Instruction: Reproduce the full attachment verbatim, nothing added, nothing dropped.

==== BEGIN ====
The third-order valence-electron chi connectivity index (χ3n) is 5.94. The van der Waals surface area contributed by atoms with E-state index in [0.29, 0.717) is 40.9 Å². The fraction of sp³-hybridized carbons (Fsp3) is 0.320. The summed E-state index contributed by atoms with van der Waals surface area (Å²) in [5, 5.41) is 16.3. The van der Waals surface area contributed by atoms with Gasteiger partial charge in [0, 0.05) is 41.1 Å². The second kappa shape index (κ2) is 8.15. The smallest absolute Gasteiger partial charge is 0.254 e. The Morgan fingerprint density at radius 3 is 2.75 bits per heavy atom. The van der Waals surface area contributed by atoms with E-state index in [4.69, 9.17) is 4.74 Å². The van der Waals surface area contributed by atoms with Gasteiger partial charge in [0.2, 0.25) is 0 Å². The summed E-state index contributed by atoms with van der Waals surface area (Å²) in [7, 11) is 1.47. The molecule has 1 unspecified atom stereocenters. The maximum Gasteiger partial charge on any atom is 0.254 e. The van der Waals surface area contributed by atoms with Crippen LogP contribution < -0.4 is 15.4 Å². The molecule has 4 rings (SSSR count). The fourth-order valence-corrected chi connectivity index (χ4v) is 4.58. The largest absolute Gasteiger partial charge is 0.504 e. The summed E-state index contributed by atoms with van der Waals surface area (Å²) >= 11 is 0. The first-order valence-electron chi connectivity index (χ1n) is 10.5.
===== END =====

The third-order valence-electron chi connectivity index (χ3n) is 5.94. The van der Waals surface area contributed by atoms with E-state index in [0.29, 0.717) is 40.9 Å². The fraction of sp³-hybridized carbons (Fsp3) is 0.320. The summed E-state index contributed by atoms with van der Waals surface area (Å²) in [5, 5.41) is 16.3. The van der Waals surface area contributed by atoms with Gasteiger partial charge in [0, 0.05) is 41.1 Å². The second kappa shape index (κ2) is 8.15. The smallest absolute Gasteiger partial charge is 0.254 e. The Morgan fingerprint density at radius 3 is 2.75 bits per heavy atom. The van der Waals surface area contributed by atoms with E-state index in [4.69, 9.17) is 4.74 Å². The van der Waals surface area contributed by atoms with Gasteiger partial charge in [0.2, 0.25) is 0 Å². The summed E-state index contributed by atoms with van der Waals surface area (Å²) in [7, 11) is 1.47. The molecule has 1 unspecified atom stereocenters. The maximum Gasteiger partial charge on any atom is 0.254 e. The van der Waals surface area contributed by atoms with Crippen LogP contribution < -0.4 is 15.4 Å². The molecule has 4 rings (SSSR count). The fourth-order valence-corrected chi connectivity index (χ4v) is 4.58. The largest absolute Gasteiger partial charge is 0.504 e. The summed E-state index contributed by atoms with van der Waals surface area (Å²) >= 11 is 0. The first-order valence-electron chi connectivity index (χ1n) is 10.5.